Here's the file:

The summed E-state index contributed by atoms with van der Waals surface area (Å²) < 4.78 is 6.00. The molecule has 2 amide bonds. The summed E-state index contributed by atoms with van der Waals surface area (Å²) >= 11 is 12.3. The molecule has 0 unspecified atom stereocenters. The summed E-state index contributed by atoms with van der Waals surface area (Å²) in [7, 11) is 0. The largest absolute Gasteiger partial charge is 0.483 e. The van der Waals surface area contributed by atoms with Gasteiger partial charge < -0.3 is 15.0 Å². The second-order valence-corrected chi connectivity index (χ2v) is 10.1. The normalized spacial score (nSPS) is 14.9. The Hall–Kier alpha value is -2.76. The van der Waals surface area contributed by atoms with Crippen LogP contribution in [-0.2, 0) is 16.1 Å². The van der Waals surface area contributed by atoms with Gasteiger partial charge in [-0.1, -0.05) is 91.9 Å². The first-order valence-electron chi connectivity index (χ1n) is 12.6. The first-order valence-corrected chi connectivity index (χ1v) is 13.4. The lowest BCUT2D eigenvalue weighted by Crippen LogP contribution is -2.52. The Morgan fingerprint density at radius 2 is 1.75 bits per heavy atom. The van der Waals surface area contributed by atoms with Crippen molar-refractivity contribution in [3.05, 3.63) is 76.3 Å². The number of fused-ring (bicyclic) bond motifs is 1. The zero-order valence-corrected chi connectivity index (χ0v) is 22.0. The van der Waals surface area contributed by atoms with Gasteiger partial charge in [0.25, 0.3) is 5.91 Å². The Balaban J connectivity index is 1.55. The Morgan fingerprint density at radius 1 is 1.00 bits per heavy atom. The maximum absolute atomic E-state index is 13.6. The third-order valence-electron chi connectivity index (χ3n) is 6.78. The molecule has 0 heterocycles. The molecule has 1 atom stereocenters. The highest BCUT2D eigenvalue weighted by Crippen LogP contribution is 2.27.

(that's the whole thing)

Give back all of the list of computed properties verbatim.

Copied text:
The summed E-state index contributed by atoms with van der Waals surface area (Å²) < 4.78 is 6.00. The molecule has 2 amide bonds. The summed E-state index contributed by atoms with van der Waals surface area (Å²) >= 11 is 12.3. The molecule has 0 unspecified atom stereocenters. The summed E-state index contributed by atoms with van der Waals surface area (Å²) in [7, 11) is 0. The largest absolute Gasteiger partial charge is 0.483 e. The van der Waals surface area contributed by atoms with Gasteiger partial charge < -0.3 is 15.0 Å². The second-order valence-corrected chi connectivity index (χ2v) is 10.1. The normalized spacial score (nSPS) is 14.9. The Hall–Kier alpha value is -2.76. The van der Waals surface area contributed by atoms with Crippen LogP contribution in [-0.2, 0) is 16.1 Å². The van der Waals surface area contributed by atoms with Gasteiger partial charge in [-0.1, -0.05) is 91.9 Å². The first-order valence-electron chi connectivity index (χ1n) is 12.6. The first-order valence-corrected chi connectivity index (χ1v) is 13.4. The lowest BCUT2D eigenvalue weighted by Crippen LogP contribution is -2.52. The Morgan fingerprint density at radius 2 is 1.75 bits per heavy atom. The van der Waals surface area contributed by atoms with Crippen molar-refractivity contribution in [3.05, 3.63) is 76.3 Å². The number of fused-ring (bicyclic) bond motifs is 1. The zero-order valence-corrected chi connectivity index (χ0v) is 22.0. The van der Waals surface area contributed by atoms with Gasteiger partial charge in [0.25, 0.3) is 5.91 Å². The Balaban J connectivity index is 1.55. The Morgan fingerprint density at radius 1 is 1.00 bits per heavy atom. The maximum absolute atomic E-state index is 13.6. The third-order valence-electron chi connectivity index (χ3n) is 6.78. The molecule has 0 heterocycles. The molecule has 1 atom stereocenters. The highest BCUT2D eigenvalue weighted by Crippen LogP contribution is 2.27.